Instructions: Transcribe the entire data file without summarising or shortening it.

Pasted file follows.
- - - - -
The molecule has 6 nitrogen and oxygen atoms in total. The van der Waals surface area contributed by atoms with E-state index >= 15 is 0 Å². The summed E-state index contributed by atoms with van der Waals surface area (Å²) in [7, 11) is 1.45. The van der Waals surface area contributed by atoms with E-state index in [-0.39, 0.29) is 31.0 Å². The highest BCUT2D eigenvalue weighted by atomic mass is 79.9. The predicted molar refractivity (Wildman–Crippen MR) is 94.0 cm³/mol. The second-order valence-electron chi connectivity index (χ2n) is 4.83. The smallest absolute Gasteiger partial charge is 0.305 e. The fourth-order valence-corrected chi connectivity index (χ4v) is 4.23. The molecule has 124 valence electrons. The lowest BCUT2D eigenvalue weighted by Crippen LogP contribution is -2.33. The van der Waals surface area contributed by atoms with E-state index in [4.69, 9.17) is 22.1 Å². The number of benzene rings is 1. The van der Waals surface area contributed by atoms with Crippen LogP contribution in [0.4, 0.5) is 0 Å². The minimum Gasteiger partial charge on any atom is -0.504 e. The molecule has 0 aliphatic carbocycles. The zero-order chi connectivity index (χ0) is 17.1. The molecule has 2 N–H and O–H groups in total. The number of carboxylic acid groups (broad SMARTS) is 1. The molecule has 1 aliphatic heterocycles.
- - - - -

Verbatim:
The molecule has 6 nitrogen and oxygen atoms in total. The van der Waals surface area contributed by atoms with E-state index >= 15 is 0 Å². The summed E-state index contributed by atoms with van der Waals surface area (Å²) in [7, 11) is 1.45. The van der Waals surface area contributed by atoms with E-state index in [-0.39, 0.29) is 31.0 Å². The highest BCUT2D eigenvalue weighted by atomic mass is 79.9. The predicted molar refractivity (Wildman–Crippen MR) is 94.0 cm³/mol. The second-order valence-electron chi connectivity index (χ2n) is 4.83. The smallest absolute Gasteiger partial charge is 0.305 e. The fourth-order valence-corrected chi connectivity index (χ4v) is 4.23. The molecule has 124 valence electrons. The lowest BCUT2D eigenvalue weighted by Crippen LogP contribution is -2.33. The van der Waals surface area contributed by atoms with E-state index in [4.69, 9.17) is 22.1 Å². The number of benzene rings is 1. The van der Waals surface area contributed by atoms with Crippen LogP contribution in [0.4, 0.5) is 0 Å². The minimum Gasteiger partial charge on any atom is -0.504 e. The molecule has 0 aliphatic carbocycles. The zero-order chi connectivity index (χ0) is 17.1. The molecule has 2 N–H and O–H groups in total. The number of carboxylic acid groups (broad SMARTS) is 1. The molecule has 1 aliphatic heterocycles.